by NONA BLYTH CLOUD
Susan Elizabeth Howe (1949 – ) uses her middle name attempting avoid being confused with the other poet named Susan Howe (1937 – ), who is better known, and being older, has won more awards. Having a fairly common name can be an advantage for a writer because readers know how to pronounce it, and the name seems familiar even the first time they see it. But it can also lead to endless confusion when a writer has the same or a very similar name to someone already known, especially in the same field. When your name can also be confused with Elizabeth Howe (1635-1692), who was one of the women tried and executed during the Salem Witch Trials, it must really get frustrating.
So Susan Elizabeth Howe had both an advantage and a problem when she started publishing her work. The more established Susan Howe was born in Boston, while Susan Elizabeth Howe was born in Utah. They are very different poets. And of course Elizabeth Howe is long dead, and if she ever wrote poetry, none of it has survived.
Susan Elizabeth Howe described her childhood in a March 2018 Segullah interview:
“I was the oldest of eight children and had considerable responsibility in caring for my five brothers and two sisters. I thought of myself as the assistant parent; they thought of me as bossy (moi—bossy??). We lived in a rural area near what is now the Timpanogos Temple on an acre lot and learned to work raising apricots, peaches, apples, a big garden of beans, tomatoes, potatoes, carrots, and squash, not to mention two pigs a season, a calf, goats, and pigeons. I spent a lot of time outdoors and reveled in the beauty of the Wasatch Mountains above and Utah valley below us. That created my love of the natural world, often a subject of my poems. And I always read lots of books, although they were the Nancy Drew and Hardy Boys series, not literary classics . . . I didn’t realize I wanted to be a writer until the end of my college days.”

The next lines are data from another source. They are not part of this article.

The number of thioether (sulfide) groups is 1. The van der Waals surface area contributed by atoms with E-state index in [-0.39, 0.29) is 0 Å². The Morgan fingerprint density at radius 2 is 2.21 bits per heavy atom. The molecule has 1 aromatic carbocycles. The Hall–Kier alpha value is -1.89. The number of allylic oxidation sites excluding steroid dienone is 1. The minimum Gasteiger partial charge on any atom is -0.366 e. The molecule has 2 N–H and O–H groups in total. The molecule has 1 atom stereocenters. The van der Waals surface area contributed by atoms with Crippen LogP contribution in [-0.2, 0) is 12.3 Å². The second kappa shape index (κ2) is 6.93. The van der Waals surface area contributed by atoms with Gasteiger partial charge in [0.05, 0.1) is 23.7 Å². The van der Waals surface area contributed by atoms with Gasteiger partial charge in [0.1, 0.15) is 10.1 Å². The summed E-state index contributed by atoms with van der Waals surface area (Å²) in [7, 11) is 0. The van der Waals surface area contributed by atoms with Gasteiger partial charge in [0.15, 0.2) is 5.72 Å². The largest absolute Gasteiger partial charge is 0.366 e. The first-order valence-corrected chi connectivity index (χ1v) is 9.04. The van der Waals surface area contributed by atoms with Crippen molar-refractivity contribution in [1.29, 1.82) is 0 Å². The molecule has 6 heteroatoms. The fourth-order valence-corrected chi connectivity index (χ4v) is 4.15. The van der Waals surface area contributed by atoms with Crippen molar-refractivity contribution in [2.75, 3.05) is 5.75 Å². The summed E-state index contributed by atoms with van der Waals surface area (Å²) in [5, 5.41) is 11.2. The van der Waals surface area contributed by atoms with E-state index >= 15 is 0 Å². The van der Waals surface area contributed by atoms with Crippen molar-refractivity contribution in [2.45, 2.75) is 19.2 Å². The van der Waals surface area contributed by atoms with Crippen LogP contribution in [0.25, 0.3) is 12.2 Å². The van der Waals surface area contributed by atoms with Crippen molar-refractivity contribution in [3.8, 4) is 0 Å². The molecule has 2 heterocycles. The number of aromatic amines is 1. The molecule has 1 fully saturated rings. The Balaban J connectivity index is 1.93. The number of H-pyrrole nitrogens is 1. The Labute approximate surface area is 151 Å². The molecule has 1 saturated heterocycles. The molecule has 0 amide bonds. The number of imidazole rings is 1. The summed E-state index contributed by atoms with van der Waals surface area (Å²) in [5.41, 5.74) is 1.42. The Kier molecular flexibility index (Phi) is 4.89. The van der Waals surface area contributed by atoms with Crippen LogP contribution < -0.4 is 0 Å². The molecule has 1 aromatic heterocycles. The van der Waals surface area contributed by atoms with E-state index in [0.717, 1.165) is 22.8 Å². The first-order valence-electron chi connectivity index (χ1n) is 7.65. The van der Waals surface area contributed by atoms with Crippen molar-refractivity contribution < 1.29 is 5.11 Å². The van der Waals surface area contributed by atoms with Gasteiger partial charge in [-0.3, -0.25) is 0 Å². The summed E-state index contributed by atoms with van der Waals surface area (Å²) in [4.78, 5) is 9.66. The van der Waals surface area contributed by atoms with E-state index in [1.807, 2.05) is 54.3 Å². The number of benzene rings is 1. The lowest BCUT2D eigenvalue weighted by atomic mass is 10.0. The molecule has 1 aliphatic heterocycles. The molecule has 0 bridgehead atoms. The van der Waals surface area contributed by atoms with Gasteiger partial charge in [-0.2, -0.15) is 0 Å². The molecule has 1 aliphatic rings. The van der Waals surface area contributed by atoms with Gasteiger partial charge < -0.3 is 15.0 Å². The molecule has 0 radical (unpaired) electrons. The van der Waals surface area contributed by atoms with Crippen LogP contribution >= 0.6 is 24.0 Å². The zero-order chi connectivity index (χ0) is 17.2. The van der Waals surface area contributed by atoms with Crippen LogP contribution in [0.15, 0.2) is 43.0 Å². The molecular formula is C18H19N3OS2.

While they weren’t mentioned in her interview, this poem has details that make me think her family also tried raising turkeys.
“A Large, American Gallinaceous Bird”
Think of the turkeys in the turkey sheds,
Barbie-dumb, by which I do not mean
silent. Cacophony was invented
to describe their singing, ca-ca-ca-cophony,
which they warble daily at breakfast,
A turkey relishes
Its fellows, sits on their heads
In affection or terror, the two turkeys feelings,
Groupspeak blocking more complex thought.
But not pleasure – corns and oats in the mash,
sun at the water trough, an afternoon
bath of dust. Death is a confusion,
but so is the sky, which turns liquid and falls,
the splash on the head or wattle
a great surprise. Beaks open, they peer up
into wonder worth choking over.
Dim in the back of the brain
they remember a stir called flight,
but their breasts are too heavy,
their feathers unnaturally pale. And thin,
accounting for the pathetic display
of the males. No matter – no sex.
They come from the incubator, breeding
institutional. No wonder they trill
down answers to questions unasked, greet
guests with what sounds like the welcome
pitiful, pitiful, pitiful.
In the introduction to Salt, her second book of poetry, published in 2013, Howe says,